Homeschooling: "Freed to Learn"

Homeschooling as a form of Intellectual Freedom

For some of us, the decision to homeschool our children is related to our beliefs about intellectual freedom. We may believe that our community's public school blocks our children's access to information, discourages their freedom of expression, imposes some form of secular religion on them or prevents their free religious expression. For instance, in a landmark case in Massachusetts, "The Care and Protection of Charles," the parents chose to home school their children "[d]ue to religious convictions." (399 Mass. 324, 37 Ed. Law Rep. 934) The Supreme Judicial Court quotes a letter the parents had written to notify the school department of their decision to home school their children:

" 'As Christian parents, we are committed to introducing our children to and nurturing them in the truths of the Bible....Our decision to home-school is based on the conviction that what [our children] need most is exposure to us, their parents, and a family whose foundation is the Word of God."

While these parents, and many others who have been in the forefront of the United States homeschooling movement, are Christian, the opportunity to integrate a family's religious faith and practice into their children's education may be valued by members of any religion.

In our case, we felt that compulsory public education for our fifth grader, which took about nine and a half hours of his time each weekday (time at school, on the bus, and doing homework) was significantly decreasing his access to the information and experiences he needed to grow intellectually. Our middle school was not prepared to educate a child whom they described as the "most gifted and most disabled student" student they had had. Although he easily did eighth-grade math, he was only allowed to use a fifth-grade math book and had to be in a fifth-grade math class (and only a fifth-grade math class), simply because he was in fifth grade. Although he read on an adult level, learning disabilities made writing and organization painfully difficult, to say the least. Rather than work to accommodate him so that he could be in the advanced language arts class, the school assigned him to a slower class, one in which he would again study Sarah, Plain and Tall. It's a good book, but he had already studied it in both his second and fourth grade classes. By being home schooled, he was able to read the Odyssey the next year (his choice). He and his younger brother are exposed to a variety of information and points of view to which they would not have had access in our middle school, from Creationism to the Communist Manifesto, from Beowulf to A Brief History of Time. In addition, we are free to integrate our religious faith into our discussions of what they study, and we don't have to worry that they might say something about God in class. (Technically students are allowed to speak about their religious beliefs in school, as long as they aren't trying to convert others, but the regional environment suggests that we would have to educate people to that fact.)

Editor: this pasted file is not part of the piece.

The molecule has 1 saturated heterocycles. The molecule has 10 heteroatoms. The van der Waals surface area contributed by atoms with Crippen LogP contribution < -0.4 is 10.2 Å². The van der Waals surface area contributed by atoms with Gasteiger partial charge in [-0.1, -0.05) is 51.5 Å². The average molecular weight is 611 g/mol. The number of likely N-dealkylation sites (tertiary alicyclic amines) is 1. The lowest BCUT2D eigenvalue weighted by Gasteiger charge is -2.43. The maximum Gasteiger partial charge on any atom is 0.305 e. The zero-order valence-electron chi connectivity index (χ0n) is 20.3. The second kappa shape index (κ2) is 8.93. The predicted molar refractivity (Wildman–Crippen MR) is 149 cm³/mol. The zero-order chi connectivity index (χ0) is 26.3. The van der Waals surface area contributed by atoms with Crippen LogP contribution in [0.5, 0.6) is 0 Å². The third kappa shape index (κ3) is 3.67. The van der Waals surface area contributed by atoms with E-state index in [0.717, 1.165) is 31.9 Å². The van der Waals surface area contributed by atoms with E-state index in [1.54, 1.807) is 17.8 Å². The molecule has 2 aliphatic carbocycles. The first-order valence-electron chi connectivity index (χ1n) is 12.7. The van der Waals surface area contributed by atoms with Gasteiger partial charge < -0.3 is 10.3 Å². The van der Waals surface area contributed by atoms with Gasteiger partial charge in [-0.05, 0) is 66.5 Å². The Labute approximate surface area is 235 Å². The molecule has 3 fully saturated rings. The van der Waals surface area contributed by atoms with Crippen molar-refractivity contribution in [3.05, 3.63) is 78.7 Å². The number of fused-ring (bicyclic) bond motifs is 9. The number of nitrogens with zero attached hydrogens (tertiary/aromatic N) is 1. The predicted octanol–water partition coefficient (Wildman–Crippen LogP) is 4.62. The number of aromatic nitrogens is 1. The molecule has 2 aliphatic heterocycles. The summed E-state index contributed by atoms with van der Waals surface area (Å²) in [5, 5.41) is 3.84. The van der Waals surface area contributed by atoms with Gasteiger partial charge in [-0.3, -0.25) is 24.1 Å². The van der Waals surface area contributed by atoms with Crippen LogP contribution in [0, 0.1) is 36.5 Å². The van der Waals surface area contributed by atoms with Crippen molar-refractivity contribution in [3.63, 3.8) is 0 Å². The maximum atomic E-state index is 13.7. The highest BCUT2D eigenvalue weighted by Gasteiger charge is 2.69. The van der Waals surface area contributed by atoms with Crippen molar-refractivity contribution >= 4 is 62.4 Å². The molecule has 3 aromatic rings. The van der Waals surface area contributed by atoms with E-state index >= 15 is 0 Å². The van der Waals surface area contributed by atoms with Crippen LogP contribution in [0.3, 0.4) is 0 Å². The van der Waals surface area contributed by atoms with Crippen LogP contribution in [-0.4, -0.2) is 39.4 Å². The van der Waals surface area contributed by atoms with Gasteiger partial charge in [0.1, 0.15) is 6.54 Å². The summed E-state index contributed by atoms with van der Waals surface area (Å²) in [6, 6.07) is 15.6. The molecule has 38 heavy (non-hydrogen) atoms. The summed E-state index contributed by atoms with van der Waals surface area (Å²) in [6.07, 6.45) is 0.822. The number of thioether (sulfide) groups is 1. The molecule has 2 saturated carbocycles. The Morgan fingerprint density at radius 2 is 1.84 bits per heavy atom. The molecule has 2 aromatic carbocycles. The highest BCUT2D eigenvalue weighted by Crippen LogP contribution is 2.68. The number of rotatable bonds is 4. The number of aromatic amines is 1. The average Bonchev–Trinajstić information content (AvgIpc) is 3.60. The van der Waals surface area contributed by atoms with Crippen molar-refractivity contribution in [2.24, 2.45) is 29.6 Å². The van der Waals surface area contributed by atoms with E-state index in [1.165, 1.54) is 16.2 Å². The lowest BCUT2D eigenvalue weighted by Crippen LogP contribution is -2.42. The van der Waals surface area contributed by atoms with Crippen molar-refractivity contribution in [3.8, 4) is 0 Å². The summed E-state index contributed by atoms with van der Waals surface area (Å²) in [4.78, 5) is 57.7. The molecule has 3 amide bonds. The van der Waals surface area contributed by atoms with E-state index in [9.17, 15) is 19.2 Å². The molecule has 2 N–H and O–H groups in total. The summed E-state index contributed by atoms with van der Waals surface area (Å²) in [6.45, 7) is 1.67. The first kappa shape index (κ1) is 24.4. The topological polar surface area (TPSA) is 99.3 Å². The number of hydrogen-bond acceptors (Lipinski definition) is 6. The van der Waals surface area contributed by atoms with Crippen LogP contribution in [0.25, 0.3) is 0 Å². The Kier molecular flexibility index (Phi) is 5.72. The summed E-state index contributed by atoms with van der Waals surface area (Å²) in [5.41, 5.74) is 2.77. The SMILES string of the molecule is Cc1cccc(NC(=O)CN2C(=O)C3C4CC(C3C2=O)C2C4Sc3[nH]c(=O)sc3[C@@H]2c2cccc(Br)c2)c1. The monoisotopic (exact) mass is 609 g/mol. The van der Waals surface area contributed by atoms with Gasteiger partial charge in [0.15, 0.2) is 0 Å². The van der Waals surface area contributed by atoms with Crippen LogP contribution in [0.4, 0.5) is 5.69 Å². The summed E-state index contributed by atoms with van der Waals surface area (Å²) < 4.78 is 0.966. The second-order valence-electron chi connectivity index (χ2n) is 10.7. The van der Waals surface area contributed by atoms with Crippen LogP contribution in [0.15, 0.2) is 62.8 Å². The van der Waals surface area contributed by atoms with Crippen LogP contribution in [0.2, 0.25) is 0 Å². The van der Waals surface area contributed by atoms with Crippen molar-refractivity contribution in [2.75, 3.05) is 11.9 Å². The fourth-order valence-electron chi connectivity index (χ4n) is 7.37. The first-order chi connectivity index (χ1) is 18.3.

In the Brunelle Decision, the Massachusetts Supreme Judicial Court describes what is to me part of the great liberation in how we access, integrate and express knowledge as home schoolers:

"...[S]ome of the most effective curricular materials that the plaintiffs [homeschooling parents] may use may not be tangible. For example, travel, community service, visits to educationally enriching facilities and places, and meeting with various resource people can provide important learning experiences apart from the four corners of a text or workbook."

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Milo thanks Lee Ferry for help in creating this page. Lee and Milo can be contacted at .
Page revised July 17, 2000.
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